The Government is trying to help over 2,000 Irish people return home from 86 countries around the world.
The Department of Foreign Affairs said the majority are in Australia and New Zealand – with the rest in small groups in other countries.
A spokesperson said officials are working through the “biggest shutdown in global aviation since the dawn of commercial flight.”
“We have never seen anything like it before,” she said. “It eclipses the shutdowns following the September 11th attacks and the volcanic ash crisis.
“The situation is fast-moving and volatile. What we have seen in recent days is not only countries, but entire regions, close off airspace and ground airlines at short notice.”
It comes amid calls for the Government to outline it plans for bringing Irish people living in Australia home amid the COVID-19 outbreak.
Yesterday, Navan man Eoin Brannock told Newstalk Breakfast that hundreds of Irish were stranded in Sydney Airport after they were refused entry to flights.
Officials are now working airlines, aviation companies and other European countries to try and get people home.
“The situation is no longer as simple as chartering flights,” she said. “We need permission to enter airspace and regions on the way back to Ireland.
“Therefore, For the last 24 hours we have been focused on getting every possible Irish citizen on the shrinking number of commercial flights.”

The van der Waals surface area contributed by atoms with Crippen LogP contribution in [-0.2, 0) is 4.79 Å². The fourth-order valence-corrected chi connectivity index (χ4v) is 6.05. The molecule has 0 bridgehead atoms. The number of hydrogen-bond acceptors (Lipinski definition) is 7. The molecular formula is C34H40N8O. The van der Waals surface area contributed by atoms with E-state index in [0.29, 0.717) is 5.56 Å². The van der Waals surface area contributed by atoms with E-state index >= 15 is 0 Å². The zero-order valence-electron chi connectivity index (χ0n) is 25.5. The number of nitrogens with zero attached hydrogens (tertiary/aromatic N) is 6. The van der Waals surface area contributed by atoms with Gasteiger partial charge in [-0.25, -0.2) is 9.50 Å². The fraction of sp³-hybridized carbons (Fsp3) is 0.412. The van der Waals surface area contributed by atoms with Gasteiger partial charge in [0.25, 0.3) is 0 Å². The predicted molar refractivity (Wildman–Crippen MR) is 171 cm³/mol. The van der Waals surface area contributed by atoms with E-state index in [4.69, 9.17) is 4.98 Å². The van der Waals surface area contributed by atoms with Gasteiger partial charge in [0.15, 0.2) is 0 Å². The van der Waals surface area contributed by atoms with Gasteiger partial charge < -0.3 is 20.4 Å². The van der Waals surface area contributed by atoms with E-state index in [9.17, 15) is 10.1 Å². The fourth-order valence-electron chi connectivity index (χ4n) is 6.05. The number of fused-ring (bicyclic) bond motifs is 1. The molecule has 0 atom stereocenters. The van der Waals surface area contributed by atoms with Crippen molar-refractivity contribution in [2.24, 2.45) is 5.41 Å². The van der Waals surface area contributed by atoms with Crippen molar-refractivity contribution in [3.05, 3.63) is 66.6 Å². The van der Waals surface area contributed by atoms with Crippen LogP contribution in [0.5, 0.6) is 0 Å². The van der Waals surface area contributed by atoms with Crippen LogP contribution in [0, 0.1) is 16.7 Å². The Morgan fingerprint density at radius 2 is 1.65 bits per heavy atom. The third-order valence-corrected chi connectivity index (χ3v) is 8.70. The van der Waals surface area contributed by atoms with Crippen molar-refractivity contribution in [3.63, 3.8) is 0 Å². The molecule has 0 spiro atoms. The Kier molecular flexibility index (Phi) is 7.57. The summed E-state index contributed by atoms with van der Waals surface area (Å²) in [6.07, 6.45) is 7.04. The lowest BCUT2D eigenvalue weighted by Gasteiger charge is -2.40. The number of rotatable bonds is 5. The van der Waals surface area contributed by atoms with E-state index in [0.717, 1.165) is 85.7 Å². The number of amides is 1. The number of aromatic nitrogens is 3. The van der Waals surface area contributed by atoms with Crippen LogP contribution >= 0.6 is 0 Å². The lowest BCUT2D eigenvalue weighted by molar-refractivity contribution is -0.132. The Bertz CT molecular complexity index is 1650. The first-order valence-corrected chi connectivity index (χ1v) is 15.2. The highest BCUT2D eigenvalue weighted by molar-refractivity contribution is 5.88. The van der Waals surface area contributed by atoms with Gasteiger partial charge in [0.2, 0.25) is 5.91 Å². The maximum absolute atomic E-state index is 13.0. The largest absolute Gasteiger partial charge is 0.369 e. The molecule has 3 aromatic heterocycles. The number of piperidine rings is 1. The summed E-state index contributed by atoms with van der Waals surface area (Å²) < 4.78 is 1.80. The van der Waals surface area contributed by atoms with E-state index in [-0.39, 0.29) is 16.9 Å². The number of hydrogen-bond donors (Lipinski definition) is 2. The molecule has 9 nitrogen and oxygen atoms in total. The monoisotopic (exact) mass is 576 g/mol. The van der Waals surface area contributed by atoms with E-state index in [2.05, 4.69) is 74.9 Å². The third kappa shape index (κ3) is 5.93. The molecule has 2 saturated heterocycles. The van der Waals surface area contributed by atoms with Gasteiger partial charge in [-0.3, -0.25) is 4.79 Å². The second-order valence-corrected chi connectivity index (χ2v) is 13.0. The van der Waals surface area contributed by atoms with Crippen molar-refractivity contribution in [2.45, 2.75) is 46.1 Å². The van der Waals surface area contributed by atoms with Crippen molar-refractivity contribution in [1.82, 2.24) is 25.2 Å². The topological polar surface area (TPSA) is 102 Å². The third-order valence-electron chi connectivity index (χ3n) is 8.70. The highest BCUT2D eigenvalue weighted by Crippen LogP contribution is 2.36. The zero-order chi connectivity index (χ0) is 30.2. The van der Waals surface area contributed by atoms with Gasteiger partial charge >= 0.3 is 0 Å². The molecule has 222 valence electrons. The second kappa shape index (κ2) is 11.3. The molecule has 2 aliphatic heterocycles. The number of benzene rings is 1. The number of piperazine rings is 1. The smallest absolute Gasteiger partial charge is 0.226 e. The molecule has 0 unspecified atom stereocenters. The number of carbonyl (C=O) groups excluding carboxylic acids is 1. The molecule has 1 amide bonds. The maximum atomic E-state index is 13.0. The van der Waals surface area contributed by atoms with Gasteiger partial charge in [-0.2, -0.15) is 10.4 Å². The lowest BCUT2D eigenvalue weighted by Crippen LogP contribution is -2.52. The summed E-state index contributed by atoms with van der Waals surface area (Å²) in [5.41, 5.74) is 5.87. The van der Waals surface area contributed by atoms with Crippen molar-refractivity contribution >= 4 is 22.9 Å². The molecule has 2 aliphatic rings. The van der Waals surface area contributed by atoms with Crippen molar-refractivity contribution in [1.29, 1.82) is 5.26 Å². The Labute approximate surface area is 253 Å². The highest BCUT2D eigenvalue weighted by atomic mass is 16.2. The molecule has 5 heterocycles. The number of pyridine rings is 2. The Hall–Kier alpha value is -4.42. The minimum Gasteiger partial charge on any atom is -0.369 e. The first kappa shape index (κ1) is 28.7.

A “significant group” of people are returning from Australia via London today with more due to fly through Qatar tomorrow.
“In cases like Peru, where we have an arrangement in place with Aer Lingus and British Airways for a repatriation flight to go in, internal travel remains heavily restricted and many of our citizens are located hundreds of miles away from the international airport,” she said.
“We are working 24 hours to get the necessary transport and permissions in place to move them.”
The Government is also working with the UK, Belgium, Germany, the Netherlands and Spain to try and get people on their chartered flights.
“We know this is very stressful for those abroad and their families here but we are leaving no stone unturned in trying to get people home,” she said.
Meanwhile, a number of Irish people stuck in Italy are to be repatriated to Ireland on Thursday.
More than 500 Italian citizens currently in Ireland are also to be returned home on two flights from Dublin to Rome.
Italian carrier Alitalia says it will operate the services.
Any Irish person stranded abroad should contact their nearest embassy or consulate to update officials on their situation.
You can find the as much factual and practical information as possible” on embassy and consulate social media accounts.
If you believe an embassy is not aware of your presence in a foreign country you should register here.
Anyone looking for urgent assistance can contact the Department of Foreign Affairs’ COVID-19 phoneline on +353 (0) 1 6131733 between 7am and 10 pm every day.